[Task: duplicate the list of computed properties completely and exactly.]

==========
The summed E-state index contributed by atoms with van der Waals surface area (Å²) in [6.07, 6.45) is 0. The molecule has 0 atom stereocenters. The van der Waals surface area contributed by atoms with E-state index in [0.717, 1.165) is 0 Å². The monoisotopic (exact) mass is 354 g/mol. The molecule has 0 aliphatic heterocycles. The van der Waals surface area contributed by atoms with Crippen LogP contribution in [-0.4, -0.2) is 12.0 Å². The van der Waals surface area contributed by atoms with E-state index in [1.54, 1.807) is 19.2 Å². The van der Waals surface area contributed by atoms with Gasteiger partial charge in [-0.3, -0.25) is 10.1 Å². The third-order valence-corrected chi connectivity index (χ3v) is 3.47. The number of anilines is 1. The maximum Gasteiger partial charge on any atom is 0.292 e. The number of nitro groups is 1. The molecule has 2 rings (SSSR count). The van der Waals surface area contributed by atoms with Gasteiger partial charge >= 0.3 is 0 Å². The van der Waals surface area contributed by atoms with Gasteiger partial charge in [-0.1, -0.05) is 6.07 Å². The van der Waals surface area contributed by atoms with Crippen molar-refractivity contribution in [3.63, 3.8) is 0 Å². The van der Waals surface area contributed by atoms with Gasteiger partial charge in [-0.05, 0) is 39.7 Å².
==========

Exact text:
The summed E-state index contributed by atoms with van der Waals surface area (Å²) in [6.07, 6.45) is 0. The molecule has 0 atom stereocenters. The van der Waals surface area contributed by atoms with E-state index in [0.717, 1.165) is 0 Å². The monoisotopic (exact) mass is 354 g/mol. The molecule has 0 aliphatic heterocycles. The van der Waals surface area contributed by atoms with Crippen LogP contribution in [-0.4, -0.2) is 12.0 Å². The van der Waals surface area contributed by atoms with E-state index in [1.54, 1.807) is 19.2 Å². The van der Waals surface area contributed by atoms with Gasteiger partial charge in [-0.3, -0.25) is 10.1 Å². The third-order valence-corrected chi connectivity index (χ3v) is 3.47. The number of anilines is 1. The maximum Gasteiger partial charge on any atom is 0.292 e. The number of nitro groups is 1. The molecule has 2 rings (SSSR count). The van der Waals surface area contributed by atoms with Gasteiger partial charge >= 0.3 is 0 Å². The van der Waals surface area contributed by atoms with Gasteiger partial charge in [-0.1, -0.05) is 6.07 Å². The van der Waals surface area contributed by atoms with Crippen molar-refractivity contribution in [3.63, 3.8) is 0 Å². The van der Waals surface area contributed by atoms with Gasteiger partial charge in [-0.05, 0) is 39.7 Å².